Study Hall: Hard Work or Hindrance?

The great debate about study hall and if it’s really worth it

Lauryn Rhodes

More stories from Lauryn Rhodes

Staying Connected
May 27, 2020

It’s no secret that the average teenager is under a lot of pressure. After spending hours shifting from class to class at school, students are expected to go home and dedicate even more of their time to school-related work – which takes up three and a half hours on average according to the Los Angeles Times. And that’s after dinner, showering, and planning things out for the next day. It’s important to note that students who have jobs or participate in extracurriculars like sports, theatre, and other various clubs don’t get home until even later, and therefore, automatically have less time to do their assignments. Students must also balance the heavy burden of homework with time spent with their friends and family, and most importantly, sleep. To say the least, maintaining good grades, all while trying to maintain a social life and finding time to relax can become stressful for high schoolers.

Lucky for students today, there are a number of solutions that help to alleviate the strain and pressure that come alongside school. One of these is study hall, an elective dedicated to giving students time to study and complete classwork in the hopes that they will have less to do when they get home after a long day. While it sounds extremely beneficial, some wonder if the class is really as helpful as it sounds. But why?

The most obvious and common worry about study hall is that students who enroll in the class won’t use the time they’ve been given wisely. Due to procrastination, distraction, pure laziness, or all of the above, it is true that some students sign up for the course and complete little to no work during the time. This, of course, defeats the purpose of this elective entirely.

“After sitting through classes without being able to talk, it’s easy to understand how by the time someone gets to study hall the last thing they want to do is work,” said Gracie Dark, junior.

It could also be argued that the Academic Hub, where study hall is held, doesn’t hold the best atmosphere in terms of accomplishing schoolwork. With access to technology, the ability to sit with friends, and the supervision from just one teacher, it’s not difficult for students to get off track, and it’s even harder to get back on it.

“You’re supposed to do the work [during study hall], so that you have more time to relax later,” said Annie Wood, freshman. “That’s the whole point of the class. If you don’t do homework, then you’re just wasting your time.”

However, not all students spend an entire study hall period doing nothing. While this course has little to no impact on the amount of work a student might have if they choose to be unproductive, the opposite effect can be seen for someone who chooses not to take this precious time for granted.

“If you don’t have any time to spare after school, study hall can actually be really useful,” said Grace Dempsey, senior.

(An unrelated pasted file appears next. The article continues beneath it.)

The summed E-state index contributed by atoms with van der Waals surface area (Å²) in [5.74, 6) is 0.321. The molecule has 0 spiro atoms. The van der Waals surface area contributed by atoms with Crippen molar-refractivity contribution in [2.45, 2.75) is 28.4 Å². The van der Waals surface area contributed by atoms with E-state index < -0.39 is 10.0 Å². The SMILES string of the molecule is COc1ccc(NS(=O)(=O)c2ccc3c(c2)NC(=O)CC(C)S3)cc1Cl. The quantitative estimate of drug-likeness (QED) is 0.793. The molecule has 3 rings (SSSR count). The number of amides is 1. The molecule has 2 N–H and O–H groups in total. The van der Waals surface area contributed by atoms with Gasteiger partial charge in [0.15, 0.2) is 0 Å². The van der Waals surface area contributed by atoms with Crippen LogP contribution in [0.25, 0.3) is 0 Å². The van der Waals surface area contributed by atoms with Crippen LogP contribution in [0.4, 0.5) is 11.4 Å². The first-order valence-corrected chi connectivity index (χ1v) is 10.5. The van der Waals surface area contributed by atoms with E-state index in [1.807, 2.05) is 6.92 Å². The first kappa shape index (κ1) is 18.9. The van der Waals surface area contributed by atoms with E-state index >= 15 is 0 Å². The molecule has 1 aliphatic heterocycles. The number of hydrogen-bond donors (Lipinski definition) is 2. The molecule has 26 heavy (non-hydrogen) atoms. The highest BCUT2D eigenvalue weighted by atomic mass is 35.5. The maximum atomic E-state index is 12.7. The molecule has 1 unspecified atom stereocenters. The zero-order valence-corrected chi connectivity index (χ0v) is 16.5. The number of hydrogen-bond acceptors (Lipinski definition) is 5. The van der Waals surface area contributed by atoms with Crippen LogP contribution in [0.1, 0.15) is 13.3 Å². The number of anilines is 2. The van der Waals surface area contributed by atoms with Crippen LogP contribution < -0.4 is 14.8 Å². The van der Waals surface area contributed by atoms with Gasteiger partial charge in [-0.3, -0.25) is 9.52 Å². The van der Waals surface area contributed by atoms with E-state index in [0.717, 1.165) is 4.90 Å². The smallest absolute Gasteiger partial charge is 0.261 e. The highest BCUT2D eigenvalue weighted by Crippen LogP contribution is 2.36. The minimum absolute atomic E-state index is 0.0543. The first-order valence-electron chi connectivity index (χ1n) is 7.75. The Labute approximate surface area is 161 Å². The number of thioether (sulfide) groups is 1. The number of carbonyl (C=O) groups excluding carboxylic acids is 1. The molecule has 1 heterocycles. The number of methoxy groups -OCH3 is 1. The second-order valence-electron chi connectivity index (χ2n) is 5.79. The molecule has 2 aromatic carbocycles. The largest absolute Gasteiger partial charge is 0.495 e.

When students buckle down and decide to use their time wisely, it is possible to get a lot done. High schoolers can win back one or two hours of their night which would have otherwise been spent doing homework. With this extra time they can get an extra hour of much-needed sleep, eat dinner with their family, or work on the many other ambitions present in their lives, such as college applications for seniors or studying for the ACT for juniors.

By the time busy students are done with clubs and sports, teachers have left school and the math center is closed. Not being able to get help on confusing topics can heavily impact a student’s grade, and this is often out of his or her control. This marks another great reason why study hall can be beneficial to students. The hour not only gives them the chance to knock out an hour of school work but also provides them with the ability to accomplish tasks they wouldn’t be able to after school – like visiting teachers or going to the math center.

“Being able to meet with teachers to clear up topics I’m confused about saves so much time because I don’t have to try and figure out how to do my homework when I get home. I can just start and finish it [during study hall],” said Hope Burkey, senior.

Both sides of the study hall debate make valid points. However, I find those in favor of the class to be more convincing. School is stressful and time-consuming, and I believe that it should be okay for students to take a break from their busy schedules during the day and have a little downtime during the class. Study hall really can be a time for stressed-out students to both regroup and reset in order to stay motivated and interested in their other classes throughout the day. Even more reason why the class is beneficial, it gives students space to complete tasks and focus if they so choose, which can be challenging for some to find the time to do when they get home. To me, the pros of study hall far outweigh the cons. If the class helps even a small amount of the students who take it, it is worth it and should be kept around.